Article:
Students help incarcerated women

UMPI CJ majors devote semester at County Jail

     PRESQUE ISLE, Maine — Criminal Justice students at the University of Maine at Presque Isle devoted their spring semester to a service learning project aiding the women incarcerated at the Aroostook County Jail in Houlton. With help from Hope and Justice Project, students in the class fundraised and collected items for the women to receive upon their release.

    Dr. Lisa Leduc’s “Women and Crime” class is a service learning course, meaning that students are expected to dedicate 20 to 30 volunteer hours to the chosen project.

    “In the past, our class has worked with the incarcerated women’s center in Windham and the Women’s Re-Entry Center which is now in Alfred,” said Leduc, UMPI associate professor of criminal justice. “But when I found out that one of my former students was co-facilitating a support group in the Aroostook County Jail in Houlton, I saw an opportunity for our students to have a positive effect locally.”

    Leduc was referring to Chelsie Higgins, who graduated from UMPI with a bachelor’s of arts in criminal justice in 2011.

    “Many women who commit crimes have experienced abuse in their family or dating relationships,” said Higgins, who is now employed as the outreach coordinator at Hope and Justice Project, the non-profit organization that provides services to anyone affected by abuse and violence in Aroostook County.

    Higgins co-facilitates a support group for women in the Aroostook County Jail who have experienced abuse. “A lot of the women in the jail have very few resources and little to no support on the outside — which becomes problematic when they try to move forward after being released.”

     As a part of the course, Higgins visited the 11 students for one of their classes and shared her experiences. The students then got to work brainstorming ideas of how they could be helpful to the women in the Aroostook County Jail. It was decided that the students would create “exit packets” for the women to receive upon release. The packets would include a resource list with information on anything from transportation to mental health and substance abuse services, tips on how to apply for jobs with a criminal record, and gift certificates for local area restaurants.

    Students also set out to collect used books to contribute to the jail’s library and researched activities and curricula for Hope and Justice Project advocates to use in their support group in the jail. The students created a Go Fund Me page, sold Scentsy products, and organized weekly bake sales. The funds raised went toward the purchasing of gift certificates for the exit packets.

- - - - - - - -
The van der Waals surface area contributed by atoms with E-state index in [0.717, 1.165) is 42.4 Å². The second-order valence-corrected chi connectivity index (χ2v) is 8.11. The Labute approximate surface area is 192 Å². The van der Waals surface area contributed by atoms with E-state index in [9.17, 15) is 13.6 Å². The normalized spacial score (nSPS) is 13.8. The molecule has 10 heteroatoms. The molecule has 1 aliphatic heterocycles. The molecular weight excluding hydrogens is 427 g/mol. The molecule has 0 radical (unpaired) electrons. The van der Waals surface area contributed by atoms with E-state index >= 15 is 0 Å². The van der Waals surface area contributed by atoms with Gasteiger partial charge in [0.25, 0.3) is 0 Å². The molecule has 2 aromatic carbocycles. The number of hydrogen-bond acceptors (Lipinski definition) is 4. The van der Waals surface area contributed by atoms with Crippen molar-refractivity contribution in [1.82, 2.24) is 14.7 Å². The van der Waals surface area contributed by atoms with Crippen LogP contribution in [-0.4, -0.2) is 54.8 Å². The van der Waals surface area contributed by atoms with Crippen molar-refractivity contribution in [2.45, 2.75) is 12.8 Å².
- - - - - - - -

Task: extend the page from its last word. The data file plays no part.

Several of the students accompanied Hope and Justice Project advocates to the jail to observe the support group. “Visiting the Aroostook County Jail was a crucial part of this college course for me, because it put faces to the situations we had discussed in class time and time again,” said then senior criminal justice and psychology student, Erica Hemphill.

    A sophomore criminal justice and psychology student with a pre-law minor, Valentina Annunziata, said, “At first our project seemed to me to be a bit superficial, until I saw in person the emotions of the females at the jail when they heard what we were doing. To hear their stories and how happy they were that someone cared was truly eye opening.”

    In the end, the students collected five boxes of used books and completed 85 exit packets, each with restaurant gift certificates for $15 to $20 for the women in the Aroostook County Jail.

    “They were beyond thankful that strangers were considering helping them,” said Hemphill.

     “It is unfortunate that some community members are unwilling to help those in jail; it is even more unfortunate that some are unable to recognize the possible payback in the future that will come with helping those who are incarcerated in the present.”

     Annunziata, Hemphill and their classmates recently presented the donated books and exit packets to the Aroostook County Jail. They also shared their findings from their service learning project at University Day at UMPI, a daylong event where students showcase their academic research, scholarly work, and community service.

     Hope and Justice Project works with anyone who has experienced or been affected by abuse or violence in Aroostook County, Maine. For more information, visit our website at or email us at To speak with an advocate, call the 24-hour hotline at 1-800- 439-2323. Services are free and confidential.